PHOTO: iStock/Thinkstock
Frank Hyman
June 14, 2016

I remember a time when I can truthfully say I enjoyed sweating. But as I’ve acquired an appreciation for comfort, working during the sweaty season has lost a tiny bit of its appeal. I still enjoy the sensation of being a part of nature that I get from outdoor work, but being a practical guy, I’ve also adopted a few techniques and tools to get me through summer with a bit more comfort.

1. Install A Fan

Working from the outside-in, I’ve laid out some hefty cash for a very big fan. It has a 24-inch diameter, a handle, a long cord, an adjustable stand and two settings: either low-speed and loud, or hurricane-speed and loud. It’s especially helpful when I’m working in one spot: doing carpentry, transplanting crops, etc. It makes a sunny, hot, early summer day feel like a sunny, cool, late spring day. I have it running even when I’m moving around doing some planting, pruning or weeding. When I need a break, I plop myself in front of this air blaster.

2. Wear A Hat

I’ve also adopted the headgear of the universal peasant: a wide-brimmed straw hat. A wide brim not only protects your face and neck, but it also keeps the sun off of most of your shoulders. Search out a hat with as wide a brim as you can find. If I’m driving around, I loop the neck strap over the headrest of the passenger seat with the hat hanging behind the seat; it’s out of the way but still easily accessible.

Keep your hat dry, but don’t let it get too dry: That’s when the fibers start cracking and breaking apart. Once a year, wear it out in the weather as a rain hat or push it underwater in the horse trough for just a few seconds, and then let it dry out slowly in some shade. The fibers need a very small percentage of moisture to stay limber, and without it, they become too dry to be flexible and start breaking apart.

At the other end, I wear muck boots. Black ones get hot in summer, so I buy the white boots that shrimpers and other professional fisherman wear to help stay cool.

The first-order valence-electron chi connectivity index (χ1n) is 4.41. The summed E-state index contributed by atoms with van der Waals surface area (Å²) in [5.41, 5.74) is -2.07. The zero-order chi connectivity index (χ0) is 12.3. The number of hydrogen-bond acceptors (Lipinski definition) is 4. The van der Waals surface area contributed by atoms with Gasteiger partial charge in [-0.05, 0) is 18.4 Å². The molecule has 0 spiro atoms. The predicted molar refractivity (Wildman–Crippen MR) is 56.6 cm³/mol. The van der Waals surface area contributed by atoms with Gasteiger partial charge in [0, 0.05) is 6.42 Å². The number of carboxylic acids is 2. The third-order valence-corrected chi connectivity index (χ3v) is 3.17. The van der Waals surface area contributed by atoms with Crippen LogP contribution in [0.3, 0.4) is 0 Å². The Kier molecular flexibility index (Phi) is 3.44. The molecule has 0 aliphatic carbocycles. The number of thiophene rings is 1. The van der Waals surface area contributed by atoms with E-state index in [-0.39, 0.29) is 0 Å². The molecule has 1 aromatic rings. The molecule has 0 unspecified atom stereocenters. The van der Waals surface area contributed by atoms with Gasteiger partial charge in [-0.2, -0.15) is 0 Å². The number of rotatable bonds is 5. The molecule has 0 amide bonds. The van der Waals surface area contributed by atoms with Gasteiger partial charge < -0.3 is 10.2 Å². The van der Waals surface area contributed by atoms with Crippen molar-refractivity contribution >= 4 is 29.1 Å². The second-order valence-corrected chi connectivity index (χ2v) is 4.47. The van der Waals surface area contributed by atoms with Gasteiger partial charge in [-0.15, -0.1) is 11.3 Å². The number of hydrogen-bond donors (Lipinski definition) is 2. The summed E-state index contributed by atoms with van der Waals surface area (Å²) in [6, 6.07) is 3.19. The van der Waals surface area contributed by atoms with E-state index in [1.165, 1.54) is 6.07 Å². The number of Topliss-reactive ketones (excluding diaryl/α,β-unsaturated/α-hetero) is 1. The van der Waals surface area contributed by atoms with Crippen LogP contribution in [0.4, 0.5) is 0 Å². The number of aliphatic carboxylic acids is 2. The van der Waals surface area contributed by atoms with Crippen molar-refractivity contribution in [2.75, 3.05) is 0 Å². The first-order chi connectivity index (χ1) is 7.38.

3. Change Your Wardrobe

Generally, I’m not a fan of moisture-wicking clothes, but I’ve been making good use of CoolMax brand T-shirts and boxers. They don’t get soggy and clingy like cotton, and they help your sweat to evaporate the way it should to cool you down. Their one downside is that they can retain some body odors, but I’ve found a solution to that: When I run them through a load of wash, I add a quarter-­cup of antibacterial hand soap to kill the stinky bacteria. It works, and because that’s my only use for that kind of soap, a refill bottle lasts a long time.

4. Get Good Gloves

Our bodies get rid of heat through our extremities, so wearing gloves can leave you feeling hot, but the concrete-supply house and an old-fashioned hardware store in my community sell of cotton gloves with a waterproof layer on the palm. They’re $30 for a pack of 10 pairs or $3 per pair—cheap. They allow me to handle wet or rough material with the palm and fingers of my hand protected, but the back of my hand and fingers can breathe through the cotton to keep me from overheating.

5. Keep Water Close By

Of course, staying hydrated is important, so I keep a non-BPA water bottle handy. I put a carabiner through the loop for the cap, which lets me clip the bottle onto a belt loop to keep it handy.

But have you ever noticed that you can drink plenty of water on a hot day and still feel very fatigued by day’s end? That’s because you haven’t replaced the salts you’ve sweated out. I’ve never cottoned to the flavor of Gatorade; I think they add lots of unnecessary sugar to simply obscure the salt. Yuck. I counter my loss of salt by starting my day with a can of V8. I like the flavor of the vegetables, and the big shot of salt—which would be too strong under other circumstances—carries me through the day. There’s a real difference between the way I feel after a sweaty day with or without a V8. I buy it by the case as soon as the weather warms up.

Then at the end of a hot day, I break out a beer. But only to apply the ice cold can to my forehead and the back of my neck



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